But feeling a little guilty that so many still aren't. I drove around yesterday afternoon in honor of the return of the land line, distributing bottled water to any lineman I could find. Thank you electric workers, aT&T workers, tree guys... The list is vastly endless for those profound thanks.
So much to process through all this. I can quip about how everyone would stand outside in the street facing east holding their cell phones up trying to get bars. Or how absurdly happy I was to find that my walking distance Starbucks reopened yesterday. (real coffee! WiFi!) It was a hive of happiness as we all checked our emails and just breathed in the caffeine. Or how clueless the info disseminators were for awhile, with their announcements of "Call us at ____" or "check our website at _____." So which part of close to 100% of us have no power and no land lines and virtually no cell phone service and had to just promise something really creepy to some guy named Kyle at the At&t store just to get a car charger don't you guys understand? Cause I'm saying - if we could check the website, we wouldn't be standing in line for ice.
But here's the other stuff, at least some of it. I could afford to throw away my rotted food and will slowly (once I'm sure this is all sticking) buy more than just what I need for one meal. I had baking soda and cleaning products and a shitload of 409 to clean the fridge. In fact, I keep our old fridge in the laundry room for drinks and water and the like and I cleaned that too. My house didn't flood, only almost. I teach public school so I have a job to go back to once the school gets power which will probably be Monday. They paid us early cause they knew the storm was coming. I have good neighbors who know how to cut stuff down. One who runs a landscape company and has a crew of guys with lots of chain saws and muscle. A husband with a Prius and a bunch of ingenuity who's even relatively interesting to talk to in the endless dark that began around 8PM.
But what if I didn't? What if I couldn't throw away my milk because I couldn't buy more and I couldn't walk to the FEMA POD or I had three little kids and the line was too long and I didn't have a support system to help me. What if I had no insurance? What if I was only one crisis away from homeless? (Hey, most of us are probably only 2 crises away anyway, so it's not such a huge stretch and if you think it is, think again) Money makes a difference. I always want to think it isn't so. And people yak like it isn't so. Just a little love. All that stuff. But it ain't so. Not to me. If you can't rebuild, you're stuck. And if you take away our ability to get out cause there's no gas to fill the car and our ability to network cause the communication infrastructure fails for too long, and limit what and when we can purchase... well folks, you've got the problems of every third world country and lots of poor areas right here in the good old US of A. And I always knew that. Only now it's really, really clear. Oh money might be bartering stuff and having skills and talents to share and to survive. People do it all the time. Lots of people doing just fine with their choice to be off the grid. But what if it wasn't their choice. Just bad luck and poor education and a whole bunch o' other stuff which might even include lack of intiative but mostly is just circumstances piling beyond one's control. When even listening to the area news on 99.7 - in between Johnny Cash songs and endless looping of Kid Rock's All Summer Long - do you know some stations around here censor the "smoking funny things" line? I mean seriously folks! Get a life. - doesn't really tell you what to do.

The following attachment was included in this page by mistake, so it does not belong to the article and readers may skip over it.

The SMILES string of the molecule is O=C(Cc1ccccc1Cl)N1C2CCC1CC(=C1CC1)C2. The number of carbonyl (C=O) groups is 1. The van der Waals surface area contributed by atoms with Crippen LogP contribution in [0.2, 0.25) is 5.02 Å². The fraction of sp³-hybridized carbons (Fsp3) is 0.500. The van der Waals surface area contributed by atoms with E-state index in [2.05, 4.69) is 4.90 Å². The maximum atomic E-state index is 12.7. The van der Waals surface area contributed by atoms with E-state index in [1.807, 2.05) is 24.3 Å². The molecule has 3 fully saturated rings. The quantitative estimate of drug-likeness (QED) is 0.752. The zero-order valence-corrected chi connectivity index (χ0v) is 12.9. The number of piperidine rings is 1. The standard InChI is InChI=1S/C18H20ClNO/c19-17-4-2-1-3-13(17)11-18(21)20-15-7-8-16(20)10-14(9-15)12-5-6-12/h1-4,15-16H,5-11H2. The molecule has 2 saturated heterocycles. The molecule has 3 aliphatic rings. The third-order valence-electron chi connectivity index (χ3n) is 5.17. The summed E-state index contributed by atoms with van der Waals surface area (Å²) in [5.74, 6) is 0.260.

Okay rant over. Soap box put back in bathroom so I can wash the floors.
Til next time...